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Publication numberUS4219941 A
Publication typeGrant
Application numberUS 06/026,764
Publication dateSep 2, 1980
Filing dateApr 3, 1979
Priority dateApr 3, 1979
Publication number026764, 06026764, US 4219941 A, US 4219941A, US-A-4219941, US4219941 A, US4219941A
InventorsLester E. Hair
Original AssigneeHair Lester E
Export CitationBiBTeX, EndNote, RefMan
External Links: USPTO, USPTO Assignment, Espacenet
Moisture barrier for fruit drying trays and the like
US 4219941 A
Abstract
A barrier to minimize the percolation of moisture under fruit drying trays and the like, the barrier having a continuous panel of substantially impervious material folded to form walls positionable in peripherally conforming relation to a tray and being of sufficient rigidity to permit them to be inserted downwardly into the soil to form a subsurface barrier to moisture in the conforming relation.
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Claims(5)
Having described my invention, what I claim as new and desire to secure by Letters Patent is:
1. A moisture barrier for a fruit drying tray having a predetermined periphery and rested on soil sloped downwardly to a low side, the barrier comprising a continuous, substantially rigid panel of material substantially impervious to moisture and having three portions adapted to be folded relative to each other so as to be positionable in conforming relation to said periphery of the fruit drying tray with said portions received in the soil on which the tray is rested to obstruct the percolation of moisture through the soil beneath the tray and having a drain opening at the surface of the soil at a portion of the periphery of the tray nearest said low side to afford drainage for moisture on the tray.
2. The moisture barrier of claim 1 wherein the panel mounts flaps extending longitudinally thereof for overlapping, facing engagement with the periphery of the tray when positioned in said conforming relation to form a barrier to moisture.
3. The moisture barrier of claims 1 or 2 wherein said portions of the panel have extensions extending above the soil in said conforming relation forming a barrier to moisture on the surface of the soil.
4. A moisture barrier for controlling the flow of surface and subsurface moisture relative to a fruit drying tray rested on the earth, the barrier comprising a continuous, substantially flat panel of substantially rigid material impervious to moisture having opposite lateral edges and opposite surfaces and adapted to be folded along a pair of courses extending in spaced relation transversely of the panel to form side walls for the barrier disposed in substantially orthogonal relation to an end wall therebetween and a drain opening bounded by said side walls remote from the end wall; and a flange mounted on corresponding surfaces of each wall extending longitudinally thereof between the lateral edges of the panel to define a subsurface portion extending from said flange to one of said lateral edges of the panel and an above surface portion extending from the flange to the opposite lateral edge of the panel and extending outwardly from its respective panel for overlapping engagement with a peripheral edge of a fruit drying tray when said subsurface portions of the walls are forced into the earth in conforming relation to the periphery of the tray.
5. The moisture barrier of claim 4 wherein each wall of the panel mounts a second flange on the surface of the panel opposite that mounting the first flange and rigidly deployed for engagement with the earth when the subsurface portions of the walls are forced into the earth a predetermined desired distance.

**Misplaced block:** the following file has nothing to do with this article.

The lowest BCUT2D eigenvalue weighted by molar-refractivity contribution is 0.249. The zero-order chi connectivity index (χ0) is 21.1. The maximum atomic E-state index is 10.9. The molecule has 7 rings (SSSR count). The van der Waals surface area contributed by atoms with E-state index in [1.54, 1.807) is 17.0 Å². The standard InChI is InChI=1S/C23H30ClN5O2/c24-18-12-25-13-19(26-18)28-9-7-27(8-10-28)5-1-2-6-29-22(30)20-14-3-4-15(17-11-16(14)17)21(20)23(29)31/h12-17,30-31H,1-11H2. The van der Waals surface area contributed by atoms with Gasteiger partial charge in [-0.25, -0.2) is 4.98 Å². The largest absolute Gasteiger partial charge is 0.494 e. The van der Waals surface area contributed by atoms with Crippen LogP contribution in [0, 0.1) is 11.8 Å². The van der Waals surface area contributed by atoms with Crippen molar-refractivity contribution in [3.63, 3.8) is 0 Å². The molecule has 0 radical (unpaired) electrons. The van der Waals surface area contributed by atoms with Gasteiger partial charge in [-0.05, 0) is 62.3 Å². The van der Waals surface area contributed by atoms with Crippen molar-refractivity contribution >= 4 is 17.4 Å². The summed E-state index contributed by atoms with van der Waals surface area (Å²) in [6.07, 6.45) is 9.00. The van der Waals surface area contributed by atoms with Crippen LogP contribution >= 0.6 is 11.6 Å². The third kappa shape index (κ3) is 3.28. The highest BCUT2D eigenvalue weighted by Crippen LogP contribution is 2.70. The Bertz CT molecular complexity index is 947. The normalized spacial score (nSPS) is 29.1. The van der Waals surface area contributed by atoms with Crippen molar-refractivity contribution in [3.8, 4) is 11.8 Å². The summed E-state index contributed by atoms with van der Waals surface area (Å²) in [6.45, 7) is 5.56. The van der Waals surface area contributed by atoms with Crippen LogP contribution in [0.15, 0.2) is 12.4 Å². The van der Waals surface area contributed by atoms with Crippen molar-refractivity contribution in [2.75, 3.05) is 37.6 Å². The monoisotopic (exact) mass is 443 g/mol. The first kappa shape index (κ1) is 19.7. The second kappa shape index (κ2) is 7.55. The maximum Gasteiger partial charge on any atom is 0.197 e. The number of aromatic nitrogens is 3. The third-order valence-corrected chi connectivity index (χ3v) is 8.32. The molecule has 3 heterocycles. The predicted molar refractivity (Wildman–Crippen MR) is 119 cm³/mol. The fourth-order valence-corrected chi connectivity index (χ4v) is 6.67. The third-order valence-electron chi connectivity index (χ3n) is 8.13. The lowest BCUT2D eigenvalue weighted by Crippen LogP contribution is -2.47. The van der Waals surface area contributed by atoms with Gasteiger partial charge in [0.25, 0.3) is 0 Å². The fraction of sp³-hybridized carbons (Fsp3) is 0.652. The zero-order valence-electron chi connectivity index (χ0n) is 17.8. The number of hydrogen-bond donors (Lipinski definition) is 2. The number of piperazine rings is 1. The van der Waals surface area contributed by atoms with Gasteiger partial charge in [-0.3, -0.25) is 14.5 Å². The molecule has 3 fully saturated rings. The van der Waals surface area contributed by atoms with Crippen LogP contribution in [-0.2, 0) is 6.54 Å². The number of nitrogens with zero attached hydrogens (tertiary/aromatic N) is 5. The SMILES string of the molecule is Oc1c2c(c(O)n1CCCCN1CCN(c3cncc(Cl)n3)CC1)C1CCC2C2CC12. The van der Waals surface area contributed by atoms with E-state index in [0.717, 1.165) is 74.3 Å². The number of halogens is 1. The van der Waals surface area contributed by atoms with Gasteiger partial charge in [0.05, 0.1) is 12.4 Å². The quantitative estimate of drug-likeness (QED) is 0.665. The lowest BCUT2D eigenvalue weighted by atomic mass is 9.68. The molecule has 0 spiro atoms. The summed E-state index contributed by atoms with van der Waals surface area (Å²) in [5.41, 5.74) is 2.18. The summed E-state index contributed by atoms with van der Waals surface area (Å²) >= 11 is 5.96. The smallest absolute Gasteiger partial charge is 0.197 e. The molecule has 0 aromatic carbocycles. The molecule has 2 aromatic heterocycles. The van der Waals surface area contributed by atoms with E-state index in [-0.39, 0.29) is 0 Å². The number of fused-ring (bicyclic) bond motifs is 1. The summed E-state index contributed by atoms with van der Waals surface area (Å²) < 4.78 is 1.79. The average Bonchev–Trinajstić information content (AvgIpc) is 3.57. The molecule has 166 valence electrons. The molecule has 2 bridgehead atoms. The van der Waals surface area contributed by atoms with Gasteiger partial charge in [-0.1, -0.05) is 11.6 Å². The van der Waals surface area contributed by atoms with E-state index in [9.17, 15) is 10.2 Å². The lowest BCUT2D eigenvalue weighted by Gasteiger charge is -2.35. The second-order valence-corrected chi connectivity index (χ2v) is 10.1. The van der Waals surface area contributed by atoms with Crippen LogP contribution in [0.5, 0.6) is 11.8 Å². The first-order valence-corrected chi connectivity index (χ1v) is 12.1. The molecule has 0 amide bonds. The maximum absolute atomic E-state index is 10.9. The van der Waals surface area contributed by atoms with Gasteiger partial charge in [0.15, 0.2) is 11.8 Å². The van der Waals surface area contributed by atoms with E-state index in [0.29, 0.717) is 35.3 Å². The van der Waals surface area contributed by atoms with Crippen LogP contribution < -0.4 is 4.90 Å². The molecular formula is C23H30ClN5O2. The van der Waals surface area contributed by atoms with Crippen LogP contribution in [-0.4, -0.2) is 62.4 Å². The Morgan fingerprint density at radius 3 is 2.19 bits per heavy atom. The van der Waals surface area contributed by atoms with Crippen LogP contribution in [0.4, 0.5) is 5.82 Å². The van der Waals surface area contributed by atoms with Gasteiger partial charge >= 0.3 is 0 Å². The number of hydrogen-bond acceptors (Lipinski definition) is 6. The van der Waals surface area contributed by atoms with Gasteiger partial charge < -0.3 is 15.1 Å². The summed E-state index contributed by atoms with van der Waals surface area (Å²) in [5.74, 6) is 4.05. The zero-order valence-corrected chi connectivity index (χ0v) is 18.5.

Description
BACKGROUND OF THE INVENTION

1. Field of the Invention

The present invention relates to a moisture barrier for fruit drying trays and the like and more particularly to such a moisture barrier which operates in use to prevent moisture from percolating under fruit drying trays, which diverts flowing surface water around fruit contained on such trays so as to minimize its destructive potential even during unexpected precipitation and which allows material evaporation to remove moisture from the fruit itself.

2. Description of the Prior Art

Characterizing the closest prior art of which the Applicant is aware and in compliance with 37 C.F.R. 1.97 and 1.98, attention is invited to the following patents, copies of which are enclosed:

______________________________________1,538,957     Smith        May 26, 19253,097,077     Melikian     July 9, 1963______________________________________

The Smith U.S. Pat. No. 1,538,957 is directed to a fruit evaporator designed to receive fruit for drying.

The Melikian U.S. Pat. No. 3,097,077 relates to a fruit drying tray.

Conventional practice in the drying of fruit, such as grapes to form raisins, calls for the fruit to be deposited on trays for drying by exposure to the sun. In the San Joaquin Valley of California the drying season for raisins extends over several months from as early as August to as late as November. Although the crop may require only a three week period for drying, labor difficulties as well as weather problems frequently prevent setting the crop out early in the season, or completing the drying process rapidly. While normally this season is sufficiently early to avoid damgage by precipitation, unexpected rains during this season have been known to cause severe damage to the crop. On occasion, virtually the entire crop has been destroyed because of early rains.

A variety of processes and devices have been developed in an effort to protect the crop during the drying season or to recondition a crop which has been damaged by moisture. It has been known, for example, to cover the crop on trays in various ways to protect it from rain. However, such arrangements tend to promote the condensation of moisture within the cover which is itself destructive to the crop. Furthermore, the Applicant has discovered that a substantial portion of the damage caused to raisins is as a result of the percolation of moisture under the trays where deposited in the field. This phenomenon causes two conditions to exist which are destructive to the raisins. First, such moisture depletes the latent heat contained in the soil beneath the tray. This latent heat is itself a substantial factor in drying the crop. Secondly, such moisture promotes the development of mildew which is also destructive to the crop. Additionally, it is known that the damage caused to the crop by rainfall primarily occurs as a result of moisture which cannot evaporate. Thus, subjection of the crop to direct rainfall is not so harmful where the moisture can run off and evaporate in a normal manner.